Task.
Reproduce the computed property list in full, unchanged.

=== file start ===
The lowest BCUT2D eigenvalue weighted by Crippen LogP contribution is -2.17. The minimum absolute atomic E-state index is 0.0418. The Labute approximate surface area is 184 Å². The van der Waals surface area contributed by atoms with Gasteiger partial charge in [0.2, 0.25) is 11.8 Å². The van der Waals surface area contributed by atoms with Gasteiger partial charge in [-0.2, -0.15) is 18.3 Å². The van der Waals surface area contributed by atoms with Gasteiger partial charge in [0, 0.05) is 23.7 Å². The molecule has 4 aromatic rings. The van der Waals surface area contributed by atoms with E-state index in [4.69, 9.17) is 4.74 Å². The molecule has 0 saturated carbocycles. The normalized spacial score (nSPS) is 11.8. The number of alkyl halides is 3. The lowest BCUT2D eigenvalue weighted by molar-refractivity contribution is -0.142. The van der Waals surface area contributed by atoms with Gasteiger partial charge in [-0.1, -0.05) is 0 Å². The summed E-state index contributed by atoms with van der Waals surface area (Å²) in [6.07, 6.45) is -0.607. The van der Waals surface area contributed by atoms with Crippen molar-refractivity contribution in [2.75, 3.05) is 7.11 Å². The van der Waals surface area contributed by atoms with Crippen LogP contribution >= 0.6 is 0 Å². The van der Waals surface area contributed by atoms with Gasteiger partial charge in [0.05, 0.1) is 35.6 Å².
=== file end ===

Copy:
The lowest BCUT2D eigenvalue weighted by Crippen LogP contribution is -2.17. The minimum absolute atomic E-state index is 0.0418. The Labute approximate surface area is 184 Å². The van der Waals surface area contributed by atoms with Gasteiger partial charge in [0.2, 0.25) is 11.8 Å². The van der Waals surface area contributed by atoms with Gasteiger partial charge in [-0.2, -0.15) is 18.3 Å². The van der Waals surface area contributed by atoms with Gasteiger partial charge in [0, 0.05) is 23.7 Å². The molecule has 4 aromatic rings. The van der Waals surface area contributed by atoms with E-state index in [4.69, 9.17) is 4.74 Å². The molecule has 0 saturated carbocycles. The normalized spacial score (nSPS) is 11.8. The number of alkyl halides is 3. The lowest BCUT2D eigenvalue weighted by molar-refractivity contribution is -0.142. The van der Waals surface area contributed by atoms with Gasteiger partial charge in [-0.1, -0.05) is 0 Å². The summed E-state index contributed by atoms with van der Waals surface area (Å²) in [6.07, 6.45) is -0.607. The van der Waals surface area contributed by atoms with Crippen molar-refractivity contribution in [2.75, 3.05) is 7.11 Å². The van der Waals surface area contributed by atoms with Crippen LogP contribution >= 0.6 is 0 Å². The van der Waals surface area contributed by atoms with Gasteiger partial charge in [0.05, 0.1) is 35.6 Å².